please stop pretending that luke should be killed off with simplicity just because he will (undoubtedly) become a mentor figure. luke is only in his fifties, he has plenty of time to live and finally resurrect the jedi. i don’t have time for people who can’t understand that luke is still going to be important in these films. yes, most of it will be handed onto rey, finn, kylo, and poe – but you are sadly mistaken to shod luke off into a corner. these movies are still about luke’s legacy and impact on the galaxy, otherwise the last film wouldn’t have held its audience on bated breath waiting for him to say anything at all. 

anonymous asked:

this gonna sound weird but an you do a hc where there is a new thing so called alrwady lubed condom and kook tries it out in the morning while jimin sleeps. So basically fucking him awake

+ Jungkook looks at the box sitting on the kitchen table.

+ “Pre-lubed condoms” Jungkook reads before picking up the box. It’s pretty light and by how one of th chairs is knock over and Seokjin isn’t awake, he guesses 2-Seok were busy last night.

+ Jungkook picks up two condoms before he heads back to his room. Jungkook can’t cook (Seokjin has threaten to chop his balls off) so he needs to find breakfast elsewhere.

+ Jimin is hugging one of his pillows and Jungkook smiles slowly taking off the blanket. They did it last night so Jimin was naked under it.

+ Jungkook pauses before opening the condom as he bites his lip. Will Jimin be upset? Jungkook stares at Jimin’s asshole awhile for a moment as the ethical part of him fight.

+ Jimin phone vibrate and Jungkook slowly reaches over and sees a text box from Taehyung. “R u up??” Then another text comes in “I shod wake Kookie up with sxx” then another “u always wanted 2”

+ Jungkook raise his brow before looking over at Jimin. Jungkook smiles as he puts the phone down then unwrap the condom.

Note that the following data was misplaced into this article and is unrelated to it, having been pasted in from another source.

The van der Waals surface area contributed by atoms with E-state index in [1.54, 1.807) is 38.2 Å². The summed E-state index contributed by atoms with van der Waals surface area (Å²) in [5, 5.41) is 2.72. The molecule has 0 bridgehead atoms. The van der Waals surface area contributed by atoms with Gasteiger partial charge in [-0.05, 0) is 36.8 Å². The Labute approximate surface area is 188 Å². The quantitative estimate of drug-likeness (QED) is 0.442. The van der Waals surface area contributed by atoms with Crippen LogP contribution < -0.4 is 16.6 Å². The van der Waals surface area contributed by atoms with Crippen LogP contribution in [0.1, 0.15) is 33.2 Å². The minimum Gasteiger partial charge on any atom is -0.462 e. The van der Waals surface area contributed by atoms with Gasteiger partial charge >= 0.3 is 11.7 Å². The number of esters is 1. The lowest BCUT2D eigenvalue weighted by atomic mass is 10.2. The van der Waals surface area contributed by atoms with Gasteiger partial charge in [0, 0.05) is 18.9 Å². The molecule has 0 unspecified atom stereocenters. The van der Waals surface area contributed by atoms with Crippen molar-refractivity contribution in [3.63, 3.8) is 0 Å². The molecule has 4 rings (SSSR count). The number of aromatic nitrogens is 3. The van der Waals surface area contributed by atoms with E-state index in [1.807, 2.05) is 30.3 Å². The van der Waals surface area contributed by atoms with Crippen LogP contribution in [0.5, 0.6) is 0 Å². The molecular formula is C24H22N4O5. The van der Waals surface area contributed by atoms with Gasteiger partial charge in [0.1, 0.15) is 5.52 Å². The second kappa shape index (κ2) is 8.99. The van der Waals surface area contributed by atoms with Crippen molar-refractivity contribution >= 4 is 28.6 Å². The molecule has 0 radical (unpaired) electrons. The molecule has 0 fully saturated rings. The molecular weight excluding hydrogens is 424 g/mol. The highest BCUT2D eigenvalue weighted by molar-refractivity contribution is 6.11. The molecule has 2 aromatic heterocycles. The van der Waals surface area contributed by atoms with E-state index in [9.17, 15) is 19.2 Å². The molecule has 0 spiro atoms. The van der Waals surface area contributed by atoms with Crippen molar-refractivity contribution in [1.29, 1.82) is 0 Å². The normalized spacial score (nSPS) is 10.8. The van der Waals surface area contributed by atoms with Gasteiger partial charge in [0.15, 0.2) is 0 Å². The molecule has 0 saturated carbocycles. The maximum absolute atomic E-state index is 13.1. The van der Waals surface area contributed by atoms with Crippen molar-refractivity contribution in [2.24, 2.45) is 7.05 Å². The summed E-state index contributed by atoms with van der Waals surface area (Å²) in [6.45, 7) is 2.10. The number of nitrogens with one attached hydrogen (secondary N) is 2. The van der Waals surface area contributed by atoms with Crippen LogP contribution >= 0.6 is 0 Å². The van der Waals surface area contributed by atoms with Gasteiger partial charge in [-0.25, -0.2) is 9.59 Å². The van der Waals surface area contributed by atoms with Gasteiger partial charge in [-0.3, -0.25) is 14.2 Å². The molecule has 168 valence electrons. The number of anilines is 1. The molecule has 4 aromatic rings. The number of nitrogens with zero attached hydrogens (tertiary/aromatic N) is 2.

+ Jungkook slowly rock into Jimin who was whimpering and twitching under him. Jungkook shush him and kisses against his jaw as he picks up his pace

+ Jimin makes more noises then if he was awake, lot more whimpering and moaning. Jungkook nibbled on the elder shoulder as he pick up the pace.

+ Jimin is waking up by the curses and Jungkook keeps going.

+ Jimin let’s out a moan as he cums and Jungkook follows a couple thrust later.

+ “Good morning.” Jungkook chuckles kissing Jimin’s cheek. Jimin smiles turning around in Jungkook’s hold.

+ “Good morning to you too.” Jimin says kissing Jungkook’s cheek. “I won’t mind waking up like every morning.”

+ Jungkook smiles kissing Jimin who is wide awake. “ I’m hungry” Jungkook whines and Jimin snorts.

+ “Ok you big baby” Jimin says smacking his thigh.

9

poetry aesthetics: dulce et decorum est by wilfred owen

Bent double, like old beggars under sacks,
Knock-kneed, coughing like hags, we cursed through sludge,
Till on the haunting flares we turned our backs
And towards our distant rest began to trudge.
Men marched asleep. Many had lost their boots
But limped on, blood-shod. All went lame; all blind;
Drunk with fatigue; deaf even to the hoots
Of tired, outstripped Five-Nines that dropped behind.